“The title ‘I Am No Bird’ comes from Jane Eyre, which is often heralded as being one of the first ‘feminist’ novels,” Baker tells us via email. “But it’s a clunky and imperfect feminism. In the book, Jane uses the phrase to rebuff Rochester’s proposal of marriage to her, using it to declare her self-reliance and independence. In the end she marries him anyway, which seemed like a good metaphor for the film: a woman simultaneously participating in and fighting against an ancient, patriarchal institution.”
Her film follows four women in different parts of the world, who are about to marry. “I wanted the four women to be very different from one another, and they are: different countries, different languages, different sexualities, different religions, and different socio-economic statuses. In amongst weddings that are so varied, I was seeking to find commonalities between the brides, and there are a couple you can see in the film. But mostly the women are getting different things out of their weddings, that are reflective of the values they hold and the lives they are trying to build.”
This approach meant that the project took four years and required Baker to work full time as a school teacher to fund the travel.
“I’ve always wanted to be a filmmaker, but my path hasn’t been completely conventional,” she tells us. “I studied journalism after high school because I was warned that a career as a filmmaker was a bit of a Hail Mary. And credit to those people, the pay isn’t great! But I kept drifting back to film, focusing on TV broadcast through my degree and eventually just dropping mainstream journalism altogether. I like the space a documentary gives you to explore the nuances of an issue, and you don’t get that in a 2 minute segment for the 6 o’clock news.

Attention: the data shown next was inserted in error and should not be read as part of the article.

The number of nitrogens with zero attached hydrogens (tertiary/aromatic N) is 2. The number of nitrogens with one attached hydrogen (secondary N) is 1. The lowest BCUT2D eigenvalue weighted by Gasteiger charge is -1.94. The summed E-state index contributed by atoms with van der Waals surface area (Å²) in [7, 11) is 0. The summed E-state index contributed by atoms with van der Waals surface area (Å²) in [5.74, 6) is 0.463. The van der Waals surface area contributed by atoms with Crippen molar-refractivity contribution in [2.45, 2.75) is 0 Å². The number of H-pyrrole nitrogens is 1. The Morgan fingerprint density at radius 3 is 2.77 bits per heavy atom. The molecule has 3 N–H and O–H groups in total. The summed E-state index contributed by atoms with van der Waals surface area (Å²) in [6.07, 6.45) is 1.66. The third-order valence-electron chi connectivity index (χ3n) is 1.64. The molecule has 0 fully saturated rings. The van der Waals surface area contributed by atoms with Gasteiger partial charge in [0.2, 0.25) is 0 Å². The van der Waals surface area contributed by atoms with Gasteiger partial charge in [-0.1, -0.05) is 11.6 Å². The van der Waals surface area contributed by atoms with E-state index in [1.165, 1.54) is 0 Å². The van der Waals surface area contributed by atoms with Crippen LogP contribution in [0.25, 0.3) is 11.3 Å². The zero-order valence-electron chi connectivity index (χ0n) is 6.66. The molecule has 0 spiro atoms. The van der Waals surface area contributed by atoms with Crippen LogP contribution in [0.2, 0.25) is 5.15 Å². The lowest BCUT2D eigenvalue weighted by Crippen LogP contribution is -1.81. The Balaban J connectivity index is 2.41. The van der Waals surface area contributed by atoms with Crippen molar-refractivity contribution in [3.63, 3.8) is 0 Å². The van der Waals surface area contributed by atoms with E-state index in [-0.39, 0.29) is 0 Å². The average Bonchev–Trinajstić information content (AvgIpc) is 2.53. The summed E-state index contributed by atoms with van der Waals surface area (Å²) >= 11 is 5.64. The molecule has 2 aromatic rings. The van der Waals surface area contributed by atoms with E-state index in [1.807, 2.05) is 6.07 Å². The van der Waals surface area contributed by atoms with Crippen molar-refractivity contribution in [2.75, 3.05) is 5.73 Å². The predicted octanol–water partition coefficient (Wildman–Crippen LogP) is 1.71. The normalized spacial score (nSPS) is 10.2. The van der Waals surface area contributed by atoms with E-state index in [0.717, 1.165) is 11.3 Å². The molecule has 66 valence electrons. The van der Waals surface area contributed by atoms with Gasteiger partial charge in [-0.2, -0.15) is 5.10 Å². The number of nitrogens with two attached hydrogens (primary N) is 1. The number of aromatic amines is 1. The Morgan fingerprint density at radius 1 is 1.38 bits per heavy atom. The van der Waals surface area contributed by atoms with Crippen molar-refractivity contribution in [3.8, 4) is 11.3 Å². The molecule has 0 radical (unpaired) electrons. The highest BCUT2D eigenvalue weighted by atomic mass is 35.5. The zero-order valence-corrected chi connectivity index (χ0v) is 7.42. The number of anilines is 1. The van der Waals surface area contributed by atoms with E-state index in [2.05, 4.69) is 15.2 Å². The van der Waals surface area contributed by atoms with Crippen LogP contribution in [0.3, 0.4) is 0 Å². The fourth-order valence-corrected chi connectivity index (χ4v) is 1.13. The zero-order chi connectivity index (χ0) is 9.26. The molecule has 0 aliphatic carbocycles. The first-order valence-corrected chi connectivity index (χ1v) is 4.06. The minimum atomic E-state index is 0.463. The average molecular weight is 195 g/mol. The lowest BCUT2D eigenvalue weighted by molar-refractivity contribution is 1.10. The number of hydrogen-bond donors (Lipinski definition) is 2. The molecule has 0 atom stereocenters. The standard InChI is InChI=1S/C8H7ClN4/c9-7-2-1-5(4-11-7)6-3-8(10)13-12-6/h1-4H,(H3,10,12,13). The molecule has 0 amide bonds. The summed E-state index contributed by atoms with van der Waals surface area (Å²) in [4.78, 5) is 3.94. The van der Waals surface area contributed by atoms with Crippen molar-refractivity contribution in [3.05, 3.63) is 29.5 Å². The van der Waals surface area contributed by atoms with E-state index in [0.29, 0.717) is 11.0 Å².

“During uni I watched a short film online by a group of filmmakers in the U.S, and I loved it so much that I asked if I could move to America and learn from them. I was only 21 and I’d never been to America, but to my surprise they agreed. That’s how I ended up working on Beasts of the Southern Wild, the first ever film I worked on. From there I worked on a couple of documentaries, and rode my bicycle across the United States shooting my own first documentary, Spoke. When I came back to Australia, I worked in VFX on some big Hollywood stuff, as well as doing some crewing on TV shows, music videos and corporate gigs. I’d still like to go to film school one day but it’s really expensive.”
This circuitous journey to making her first full length film even saw Em Baker share her production office with the headquarters for the Yes Campaign for the gay marriage plebiscite. “Yes, that was a weird time,” she remembers. “I used to rent a space above a drag bar called the 86, which was fun but also often full of smoke from the performances downstairs! When the gay marriage plebiscite was announced, the landlord let the Yes Campaign use the space too. As a queer woman, editing footage of a gay wedding in Mexico, before jumping on the phones to help cold-call voters and try to convince them to vote for marriage equality, I think my perception of Australia was damaged in a way. I thought we were more progressive before that experience. But it also gave me front-row seats to the incredible work that so many activists and volunteers were doing to ensure everybody in this country had the same right to marriage.
“If I learned anything from making this film,” she concludes, “it’s that marriage is a weird and wonderful thing that means different things to different people, but it’s significant to almost everyone. It becomes a reflection of who you are and what you put into it, and I’m glad LGBTQI Aussies finally have that right, though it should never have taken the humiliation of the plebiscite.”